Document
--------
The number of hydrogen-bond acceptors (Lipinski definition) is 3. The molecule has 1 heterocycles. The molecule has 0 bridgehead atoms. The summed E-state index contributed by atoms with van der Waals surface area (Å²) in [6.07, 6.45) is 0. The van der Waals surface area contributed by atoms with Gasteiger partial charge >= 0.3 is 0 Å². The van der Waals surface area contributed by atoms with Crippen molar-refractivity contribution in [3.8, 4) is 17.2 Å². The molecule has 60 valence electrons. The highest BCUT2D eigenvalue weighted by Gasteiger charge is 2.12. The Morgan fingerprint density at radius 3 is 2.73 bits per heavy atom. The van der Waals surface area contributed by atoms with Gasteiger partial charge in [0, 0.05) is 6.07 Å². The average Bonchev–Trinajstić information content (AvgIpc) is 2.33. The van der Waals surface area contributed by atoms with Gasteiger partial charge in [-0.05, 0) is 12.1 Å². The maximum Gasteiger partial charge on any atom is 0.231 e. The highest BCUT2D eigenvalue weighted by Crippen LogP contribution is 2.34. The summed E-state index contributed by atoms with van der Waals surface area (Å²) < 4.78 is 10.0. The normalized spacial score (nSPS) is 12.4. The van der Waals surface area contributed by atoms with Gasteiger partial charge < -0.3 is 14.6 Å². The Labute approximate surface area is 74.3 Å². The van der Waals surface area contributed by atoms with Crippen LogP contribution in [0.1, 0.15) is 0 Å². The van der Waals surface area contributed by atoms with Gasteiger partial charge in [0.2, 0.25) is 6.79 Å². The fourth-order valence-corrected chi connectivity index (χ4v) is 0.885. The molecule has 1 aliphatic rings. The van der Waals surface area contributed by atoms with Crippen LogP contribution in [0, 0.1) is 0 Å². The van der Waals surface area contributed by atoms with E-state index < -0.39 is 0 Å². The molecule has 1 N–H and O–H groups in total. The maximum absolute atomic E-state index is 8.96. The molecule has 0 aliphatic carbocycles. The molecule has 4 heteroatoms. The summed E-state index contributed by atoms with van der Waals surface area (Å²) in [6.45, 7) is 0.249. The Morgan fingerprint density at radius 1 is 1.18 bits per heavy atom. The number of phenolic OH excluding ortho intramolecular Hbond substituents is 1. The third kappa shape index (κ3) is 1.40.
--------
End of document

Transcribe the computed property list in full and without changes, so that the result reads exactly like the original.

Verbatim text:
The number of hydrogen-bond acceptors (Lipinski definition) is 3. The molecule has 1 heterocycles. The molecule has 0 bridgehead atoms. The summed E-state index contributed by atoms with van der Waals surface area (Å²) in [6.07, 6.45) is 0. The van der Waals surface area contributed by atoms with Gasteiger partial charge >= 0.3 is 0 Å². The van der Waals surface area contributed by atoms with Crippen molar-refractivity contribution in [3.8, 4) is 17.2 Å². The molecule has 60 valence electrons. The highest BCUT2D eigenvalue weighted by Gasteiger charge is 2.12. The Morgan fingerprint density at radius 3 is 2.73 bits per heavy atom. The van der Waals surface area contributed by atoms with Gasteiger partial charge in [0, 0.05) is 6.07 Å². The average Bonchev–Trinajstić information content (AvgIpc) is 2.33. The van der Waals surface area contributed by atoms with Gasteiger partial charge in [-0.05, 0) is 12.1 Å². The maximum Gasteiger partial charge on any atom is 0.231 e. The highest BCUT2D eigenvalue weighted by Crippen LogP contribution is 2.34. The summed E-state index contributed by atoms with van der Waals surface area (Å²) < 4.78 is 10.0. The normalized spacial score (nSPS) is 12.4. The van der Waals surface area contributed by atoms with Gasteiger partial charge < -0.3 is 14.6 Å². The Labute approximate surface area is 74.3 Å². The van der Waals surface area contributed by atoms with Crippen LogP contribution in [0.1, 0.15) is 0 Å². The van der Waals surface area contributed by atoms with Gasteiger partial charge in [0.2, 0.25) is 6.79 Å². The fourth-order valence-corrected chi connectivity index (χ4v) is 0.885. The molecule has 1 aliphatic rings. The van der Waals surface area contributed by atoms with Crippen LogP contribution in [0, 0.1) is 0 Å². The van der Waals surface area contributed by atoms with E-state index < -0.39 is 0 Å². The molecule has 1 N–H and O–H groups in total. The maximum absolute atomic E-state index is 8.96. The molecule has 0 aliphatic carbocycles. The molecule has 4 heteroatoms. The summed E-state index contributed by atoms with van der Waals surface area (Å²) in [6.45, 7) is 0.249. The Morgan fingerprint density at radius 1 is 1.18 bits per heavy atom. The number of phenolic OH excluding ortho intramolecular Hbond substituents is 1. The third kappa shape index (κ3) is 1.40.